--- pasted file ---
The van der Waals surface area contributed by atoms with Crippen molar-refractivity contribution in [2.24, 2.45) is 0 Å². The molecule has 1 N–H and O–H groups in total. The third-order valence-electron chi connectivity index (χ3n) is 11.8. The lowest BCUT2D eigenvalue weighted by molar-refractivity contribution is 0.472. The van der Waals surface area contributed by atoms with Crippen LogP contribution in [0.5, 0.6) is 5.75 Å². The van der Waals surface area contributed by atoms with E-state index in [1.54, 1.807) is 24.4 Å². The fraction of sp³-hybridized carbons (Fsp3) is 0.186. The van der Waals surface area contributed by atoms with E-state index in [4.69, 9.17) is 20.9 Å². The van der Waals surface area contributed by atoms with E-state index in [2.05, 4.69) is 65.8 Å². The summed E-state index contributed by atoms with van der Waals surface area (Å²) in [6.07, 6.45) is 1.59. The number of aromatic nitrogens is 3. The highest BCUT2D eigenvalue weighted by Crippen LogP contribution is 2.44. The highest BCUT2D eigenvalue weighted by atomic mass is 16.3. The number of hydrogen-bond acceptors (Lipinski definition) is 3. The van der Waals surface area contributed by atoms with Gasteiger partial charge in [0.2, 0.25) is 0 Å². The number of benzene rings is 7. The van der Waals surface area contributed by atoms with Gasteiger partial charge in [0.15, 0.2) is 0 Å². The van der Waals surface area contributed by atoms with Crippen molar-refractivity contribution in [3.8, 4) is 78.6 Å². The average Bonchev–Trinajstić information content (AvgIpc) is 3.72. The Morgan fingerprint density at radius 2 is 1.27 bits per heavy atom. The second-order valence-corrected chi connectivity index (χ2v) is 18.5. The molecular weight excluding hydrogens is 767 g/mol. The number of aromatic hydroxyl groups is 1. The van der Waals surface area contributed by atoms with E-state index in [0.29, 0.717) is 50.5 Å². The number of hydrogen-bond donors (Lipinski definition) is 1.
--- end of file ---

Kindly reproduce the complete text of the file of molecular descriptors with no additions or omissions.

The van der Waals surface area contributed by atoms with Crippen molar-refractivity contribution in [2.24, 2.45) is 0 Å². The molecule has 1 N–H and O–H groups in total. The third-order valence-electron chi connectivity index (χ3n) is 11.8. The lowest BCUT2D eigenvalue weighted by molar-refractivity contribution is 0.472. The van der Waals surface area contributed by atoms with Crippen LogP contribution in [0.5, 0.6) is 5.75 Å². The van der Waals surface area contributed by atoms with E-state index in [1.54, 1.807) is 24.4 Å². The fraction of sp³-hybridized carbons (Fsp3) is 0.186. The van der Waals surface area contributed by atoms with E-state index in [4.69, 9.17) is 20.9 Å². The van der Waals surface area contributed by atoms with E-state index in [2.05, 4.69) is 65.8 Å². The summed E-state index contributed by atoms with van der Waals surface area (Å²) in [6.07, 6.45) is 1.59. The number of aromatic nitrogens is 3. The highest BCUT2D eigenvalue weighted by Crippen LogP contribution is 2.44. The highest BCUT2D eigenvalue weighted by atomic mass is 16.3. The number of hydrogen-bond acceptors (Lipinski definition) is 3. The van der Waals surface area contributed by atoms with Gasteiger partial charge in [0.2, 0.25) is 0 Å². The number of benzene rings is 7. The van der Waals surface area contributed by atoms with Gasteiger partial charge in [0.15, 0.2) is 0 Å². The van der Waals surface area contributed by atoms with Crippen molar-refractivity contribution in [3.8, 4) is 78.6 Å². The average Bonchev–Trinajstić information content (AvgIpc) is 3.72. The Morgan fingerprint density at radius 2 is 1.27 bits per heavy atom. The second-order valence-corrected chi connectivity index (χ2v) is 18.5. The molecular weight excluding hydrogens is 767 g/mol. The number of aromatic hydroxyl groups is 1. The van der Waals surface area contributed by atoms with E-state index in [0.29, 0.717) is 50.5 Å². The number of hydrogen-bond donors (Lipinski definition) is 1.